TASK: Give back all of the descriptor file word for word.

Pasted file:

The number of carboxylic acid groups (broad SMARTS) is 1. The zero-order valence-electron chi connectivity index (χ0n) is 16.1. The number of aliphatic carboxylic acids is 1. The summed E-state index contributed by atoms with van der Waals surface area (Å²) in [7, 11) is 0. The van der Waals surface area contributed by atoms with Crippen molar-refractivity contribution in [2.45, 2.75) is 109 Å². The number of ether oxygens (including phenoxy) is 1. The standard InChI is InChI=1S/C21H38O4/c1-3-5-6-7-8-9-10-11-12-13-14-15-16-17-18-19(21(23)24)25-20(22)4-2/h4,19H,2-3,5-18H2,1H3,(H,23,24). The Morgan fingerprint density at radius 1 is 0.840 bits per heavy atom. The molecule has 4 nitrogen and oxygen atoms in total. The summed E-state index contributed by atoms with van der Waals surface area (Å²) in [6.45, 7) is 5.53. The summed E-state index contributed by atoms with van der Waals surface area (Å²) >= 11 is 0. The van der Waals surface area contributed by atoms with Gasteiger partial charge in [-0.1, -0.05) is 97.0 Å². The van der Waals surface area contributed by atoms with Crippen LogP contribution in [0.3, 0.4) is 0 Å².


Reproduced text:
The number of carboxylic acid groups (broad SMARTS) is 1. The zero-order valence-electron chi connectivity index (χ0n) is 16.1. The number of aliphatic carboxylic acids is 1. The summed E-state index contributed by atoms with van der Waals surface area (Å²) in [7, 11) is 0. The van der Waals surface area contributed by atoms with Crippen molar-refractivity contribution in [2.45, 2.75) is 109 Å². The number of ether oxygens (including phenoxy) is 1. The standard InChI is InChI=1S/C21H38O4/c1-3-5-6-7-8-9-10-11-12-13-14-15-16-17-18-19(21(23)24)25-20(22)4-2/h4,19H,2-3,5-18H2,1H3,(H,23,24). The Morgan fingerprint density at radius 1 is 0.840 bits per heavy atom. The molecule has 4 nitrogen and oxygen atoms in total. The summed E-state index contributed by atoms with van der Waals surface area (Å²) in [6.45, 7) is 5.53. The summed E-state index contributed by atoms with van der Waals surface area (Å²) >= 11 is 0. The van der Waals surface area contributed by atoms with Gasteiger partial charge in [-0.1, -0.05) is 97.0 Å². The van der Waals surface area contributed by atoms with Crippen LogP contribution in [0.3, 0.4) is 0 Å².